2015 New Labour Trilogy provides analysis and interpretation of the three January 2015 Supreme Court of Canada decisions on labour rights, as well as insights on how they may be applied in current and future Charter litigation involving labour rights.
Ottawa (15 June 2015) — The Canadian Foundation for Labour Rights (CLFR) has released its most recent publication entitled 2015 New Labour Trilogy, a report of the CFLR forum held in Toronto on April 9, 2015 and attended by some 50 prominent trade union lawyers, academics, and activists.
Publication provides summary and analysis of important labour decisions in Canada
The 2015 New Labour Trilogy offers valuable and timely material on the current state of labour rights in Canada. It provides a summary of the three January 2015 Supreme Court of Canada decisions on labour rights, as well as a series of short papers from the presenters summarizing the presentations they gave at the CFLR forum. Each of the presenters provided analysis and interpretation of the decisions, as well as insights on how they may be applied in current and future Charter litigation involving labour rights.
“I’m optimistic these decisions represent the beginning of a more robust and progressive interpretation of labour rights by the Courts in Canada,” noted James Clancy, CFLR Board member and National President of the National Union of Public and General Employees (NUPGE).
“If the labour movement hopes to use these decisions to promote, strengthen and expand labour rights in Canada, then it’s critical that we develop a common understanding of their meaning. I believe the 2015 New Labour Trilogy is a valuable contribution to achieving that objective.”
Decisions must be coordinated strategically by labour
CFLR Board member and one of Canada’s most respected labour lawyers, Paul Cavalluzzo was one of the presenters at the Forum. He noted that the Supreme Court decisions were “a great victory for labour.” He cautioned however, that “they must be used strategically and in a coordinated manner in the future.”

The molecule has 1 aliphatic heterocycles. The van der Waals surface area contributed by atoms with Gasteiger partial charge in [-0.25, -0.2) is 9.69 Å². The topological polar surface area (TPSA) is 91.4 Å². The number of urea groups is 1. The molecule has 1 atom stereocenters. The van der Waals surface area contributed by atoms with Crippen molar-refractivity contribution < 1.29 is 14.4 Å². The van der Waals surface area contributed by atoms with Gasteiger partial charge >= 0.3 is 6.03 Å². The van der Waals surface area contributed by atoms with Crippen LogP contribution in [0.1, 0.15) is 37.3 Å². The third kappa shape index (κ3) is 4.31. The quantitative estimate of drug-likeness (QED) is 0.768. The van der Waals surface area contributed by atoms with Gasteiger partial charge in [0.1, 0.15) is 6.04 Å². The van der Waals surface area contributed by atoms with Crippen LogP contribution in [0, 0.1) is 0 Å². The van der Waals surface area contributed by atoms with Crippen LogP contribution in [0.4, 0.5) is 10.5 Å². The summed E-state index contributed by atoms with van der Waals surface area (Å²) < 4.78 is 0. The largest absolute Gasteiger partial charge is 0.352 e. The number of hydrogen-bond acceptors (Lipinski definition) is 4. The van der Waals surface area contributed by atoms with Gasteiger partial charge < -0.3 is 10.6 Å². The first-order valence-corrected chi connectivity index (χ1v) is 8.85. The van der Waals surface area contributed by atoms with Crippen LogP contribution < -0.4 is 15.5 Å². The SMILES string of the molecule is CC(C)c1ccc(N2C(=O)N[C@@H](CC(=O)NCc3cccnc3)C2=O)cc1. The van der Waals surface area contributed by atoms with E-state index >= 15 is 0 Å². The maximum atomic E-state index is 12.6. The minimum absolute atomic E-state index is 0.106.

“There should be a consensus in the labour movement as to what challenges go forward in the future. The impact of these decisions could be diluted by the wrong case being brought forward in an unconsidered way. This new CFLR publication is a must read for any union considering a future Charter challenge against a bad labour law.”
The Canadian Foundation for Labour Rights (CFLR) was established in 2010 by the National Union of Public and General Employees (NUPGE) and the United Food and Commercial Workers (UFCW) Canada.
The Foundation is devoted to promoting labour rights as an important means to strengthening democracy, social justice and economic equality here in Canada and internationally. The key objectives the Foundation has established for itself are to create greater public awareness and understanding of the critical role unions play in Canadian society and to build effective political momentum and public support for progressive labour law reform.
The National Union of Public and General Employees (NUPGE) is one of Canada's largest labour organizations with over 360,000 members. Our mission is to improve the lives of working families and to build a stronger Canada by ensuring our common wealth is used for the common good. NUPGE